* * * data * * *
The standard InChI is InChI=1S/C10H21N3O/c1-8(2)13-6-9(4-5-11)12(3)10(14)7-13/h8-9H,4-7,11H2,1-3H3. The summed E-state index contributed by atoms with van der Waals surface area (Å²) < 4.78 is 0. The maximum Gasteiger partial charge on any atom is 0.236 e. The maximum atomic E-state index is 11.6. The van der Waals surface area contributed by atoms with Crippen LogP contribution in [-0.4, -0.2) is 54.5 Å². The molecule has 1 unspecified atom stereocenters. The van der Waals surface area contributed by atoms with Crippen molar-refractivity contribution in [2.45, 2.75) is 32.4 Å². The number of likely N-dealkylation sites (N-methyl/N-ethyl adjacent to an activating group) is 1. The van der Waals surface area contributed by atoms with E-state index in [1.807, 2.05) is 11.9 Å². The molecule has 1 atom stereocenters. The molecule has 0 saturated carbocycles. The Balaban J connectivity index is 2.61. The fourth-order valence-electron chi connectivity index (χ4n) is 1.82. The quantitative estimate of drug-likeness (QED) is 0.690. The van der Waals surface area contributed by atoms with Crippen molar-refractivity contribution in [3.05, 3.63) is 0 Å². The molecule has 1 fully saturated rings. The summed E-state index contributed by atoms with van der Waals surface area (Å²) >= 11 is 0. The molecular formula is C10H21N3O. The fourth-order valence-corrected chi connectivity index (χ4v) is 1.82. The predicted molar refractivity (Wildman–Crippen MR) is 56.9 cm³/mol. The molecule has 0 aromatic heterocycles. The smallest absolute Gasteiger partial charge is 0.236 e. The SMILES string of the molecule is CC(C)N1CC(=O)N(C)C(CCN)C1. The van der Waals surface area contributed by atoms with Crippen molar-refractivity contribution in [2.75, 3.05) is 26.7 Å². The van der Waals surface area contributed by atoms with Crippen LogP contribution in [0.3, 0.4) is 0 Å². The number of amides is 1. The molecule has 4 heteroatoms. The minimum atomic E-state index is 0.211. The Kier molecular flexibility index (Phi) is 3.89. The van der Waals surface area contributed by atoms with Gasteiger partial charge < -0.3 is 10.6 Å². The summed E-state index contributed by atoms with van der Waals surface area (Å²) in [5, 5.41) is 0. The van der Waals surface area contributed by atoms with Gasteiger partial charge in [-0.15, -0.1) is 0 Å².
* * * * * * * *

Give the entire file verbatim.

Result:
The standard InChI is InChI=1S/C10H21N3O/c1-8(2)13-6-9(4-5-11)12(3)10(14)7-13/h8-9H,4-7,11H2,1-3H3. The summed E-state index contributed by atoms with van der Waals surface area (Å²) < 4.78 is 0. The maximum Gasteiger partial charge on any atom is 0.236 e. The maximum atomic E-state index is 11.6. The van der Waals surface area contributed by atoms with Crippen LogP contribution in [-0.4, -0.2) is 54.5 Å². The molecule has 1 unspecified atom stereocenters. The van der Waals surface area contributed by atoms with Crippen molar-refractivity contribution in [2.45, 2.75) is 32.4 Å². The number of likely N-dealkylation sites (N-methyl/N-ethyl adjacent to an activating group) is 1. The van der Waals surface area contributed by atoms with E-state index in [1.807, 2.05) is 11.9 Å². The molecule has 1 atom stereocenters. The molecule has 0 saturated carbocycles. The Balaban J connectivity index is 2.61. The fourth-order valence-electron chi connectivity index (χ4n) is 1.82. The quantitative estimate of drug-likeness (QED) is 0.690. The van der Waals surface area contributed by atoms with Crippen molar-refractivity contribution in [3.05, 3.63) is 0 Å². The molecule has 1 fully saturated rings. The summed E-state index contributed by atoms with van der Waals surface area (Å²) >= 11 is 0. The molecular formula is C10H21N3O. The fourth-order valence-corrected chi connectivity index (χ4v) is 1.82. The predicted molar refractivity (Wildman–Crippen MR) is 56.9 cm³/mol. The molecule has 0 aromatic heterocycles. The smallest absolute Gasteiger partial charge is 0.236 e. The SMILES string of the molecule is CC(C)N1CC(=O)N(C)C(CCN)C1. The van der Waals surface area contributed by atoms with Crippen molar-refractivity contribution in [2.75, 3.05) is 26.7 Å². The van der Waals surface area contributed by atoms with Crippen LogP contribution in [0.3, 0.4) is 0 Å². The number of amides is 1. The molecule has 4 heteroatoms. The minimum atomic E-state index is 0.211. The Kier molecular flexibility index (Phi) is 3.89. The van der Waals surface area contributed by atoms with Gasteiger partial charge < -0.3 is 10.6 Å². The summed E-state index contributed by atoms with van der Waals surface area (Å²) in [5, 5.41) is 0. The van der Waals surface area contributed by atoms with Gasteiger partial charge in [-0.15, -0.1) is 0 Å².